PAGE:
The homeownership society is clearly over. Even as home prices soar and value returns to real estate, the one number that just keeps falling is the nation's homeownership rate. In the first quarter of this year, it fell below 65 percent for the first time since 1995. It now stands at 64.8 percent, according to the U.S. Census, down from a high of over 69 percent at the height of the last housing boom.
"Homeownership is one of the most important paths to the middle class for families. It's how folks put down roots, build wealth put kids through college, start businesses," said Shaun Donovan, secretary of Housing and Urban Development. "If there are people who are ready to buy a home, but who aren't getting access to credit, then we've got a problem, and that is what we are facing right now."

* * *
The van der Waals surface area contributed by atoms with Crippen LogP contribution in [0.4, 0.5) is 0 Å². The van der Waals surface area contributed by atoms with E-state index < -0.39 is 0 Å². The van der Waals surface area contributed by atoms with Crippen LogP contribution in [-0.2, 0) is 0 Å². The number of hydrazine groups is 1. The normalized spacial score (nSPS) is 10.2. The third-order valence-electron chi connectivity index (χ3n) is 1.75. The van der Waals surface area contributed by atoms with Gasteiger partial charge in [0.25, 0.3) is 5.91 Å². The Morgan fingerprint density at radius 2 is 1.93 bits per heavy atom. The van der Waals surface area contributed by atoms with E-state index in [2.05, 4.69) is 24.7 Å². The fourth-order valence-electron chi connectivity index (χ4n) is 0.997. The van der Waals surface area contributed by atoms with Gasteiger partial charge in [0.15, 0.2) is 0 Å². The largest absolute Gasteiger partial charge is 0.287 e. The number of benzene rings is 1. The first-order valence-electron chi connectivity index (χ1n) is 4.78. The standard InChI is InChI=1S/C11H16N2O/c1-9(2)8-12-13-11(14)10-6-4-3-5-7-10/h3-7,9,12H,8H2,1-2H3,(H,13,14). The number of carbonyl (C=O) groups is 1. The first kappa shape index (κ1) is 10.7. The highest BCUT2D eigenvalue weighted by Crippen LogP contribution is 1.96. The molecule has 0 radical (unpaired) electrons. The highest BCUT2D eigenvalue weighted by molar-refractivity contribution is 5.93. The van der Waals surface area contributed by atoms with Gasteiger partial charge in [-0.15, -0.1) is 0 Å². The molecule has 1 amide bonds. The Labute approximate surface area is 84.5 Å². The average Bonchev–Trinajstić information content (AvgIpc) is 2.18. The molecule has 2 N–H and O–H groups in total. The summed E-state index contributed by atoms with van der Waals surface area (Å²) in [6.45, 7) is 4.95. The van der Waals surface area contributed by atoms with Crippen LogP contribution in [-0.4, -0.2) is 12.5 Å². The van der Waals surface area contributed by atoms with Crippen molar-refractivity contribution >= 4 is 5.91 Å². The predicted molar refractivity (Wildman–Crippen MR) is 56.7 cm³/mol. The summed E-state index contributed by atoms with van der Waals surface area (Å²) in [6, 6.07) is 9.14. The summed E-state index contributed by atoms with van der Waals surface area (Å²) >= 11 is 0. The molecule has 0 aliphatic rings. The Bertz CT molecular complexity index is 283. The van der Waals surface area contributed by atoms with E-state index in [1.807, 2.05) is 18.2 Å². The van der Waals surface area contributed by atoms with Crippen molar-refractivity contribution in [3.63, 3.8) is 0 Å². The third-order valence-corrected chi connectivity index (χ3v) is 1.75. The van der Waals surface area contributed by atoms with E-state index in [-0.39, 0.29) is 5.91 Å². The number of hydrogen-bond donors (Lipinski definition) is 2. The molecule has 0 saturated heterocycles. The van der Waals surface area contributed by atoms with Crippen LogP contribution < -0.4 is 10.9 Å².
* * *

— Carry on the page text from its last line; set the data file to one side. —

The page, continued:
Donovan is looking for more swift action from lawmakers on Capitol Hill who are tackling a bill on housing finance reform this week. That bill also, Donovan stresses, includes access to more affordable rental housing.
Home sales were higher in 2013, but that was largely due to huge demand from individual and institutional investors on the low end of the market. Using all cash, they bought up swaths of single-family homes in the most distressed markets, pushing prices higher by double digits. They didn't leave much behind for regular, credit-dependent buyers.